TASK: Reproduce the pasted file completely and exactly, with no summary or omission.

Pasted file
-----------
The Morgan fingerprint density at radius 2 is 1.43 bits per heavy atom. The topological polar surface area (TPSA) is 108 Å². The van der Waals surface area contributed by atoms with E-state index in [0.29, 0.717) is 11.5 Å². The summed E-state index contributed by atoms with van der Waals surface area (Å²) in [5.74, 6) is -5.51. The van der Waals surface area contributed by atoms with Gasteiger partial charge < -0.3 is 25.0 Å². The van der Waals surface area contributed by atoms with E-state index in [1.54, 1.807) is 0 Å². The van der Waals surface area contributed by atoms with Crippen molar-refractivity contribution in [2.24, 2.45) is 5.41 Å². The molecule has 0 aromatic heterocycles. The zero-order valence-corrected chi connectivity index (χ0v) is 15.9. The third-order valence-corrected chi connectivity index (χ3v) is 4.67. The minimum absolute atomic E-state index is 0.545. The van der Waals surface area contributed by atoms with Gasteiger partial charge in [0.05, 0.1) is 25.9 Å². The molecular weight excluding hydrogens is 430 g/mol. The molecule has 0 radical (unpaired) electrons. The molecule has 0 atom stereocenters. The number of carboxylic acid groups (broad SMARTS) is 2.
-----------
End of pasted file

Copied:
The Morgan fingerprint density at radius 2 is 1.43 bits per heavy atom. The topological polar surface area (TPSA) is 108 Å². The van der Waals surface area contributed by atoms with E-state index in [0.29, 0.717) is 11.5 Å². The summed E-state index contributed by atoms with van der Waals surface area (Å²) in [5.74, 6) is -5.51. The van der Waals surface area contributed by atoms with Gasteiger partial charge < -0.3 is 25.0 Å². The van der Waals surface area contributed by atoms with E-state index in [1.54, 1.807) is 0 Å². The van der Waals surface area contributed by atoms with Crippen molar-refractivity contribution in [2.24, 2.45) is 5.41 Å². The molecule has 0 aromatic heterocycles. The zero-order valence-corrected chi connectivity index (χ0v) is 15.9. The third-order valence-corrected chi connectivity index (χ3v) is 4.67. The minimum absolute atomic E-state index is 0.545. The van der Waals surface area contributed by atoms with Gasteiger partial charge in [0.05, 0.1) is 25.9 Å². The molecular weight excluding hydrogens is 430 g/mol. The molecule has 0 radical (unpaired) electrons. The molecule has 0 atom stereocenters. The number of carboxylic acid groups (broad SMARTS) is 2.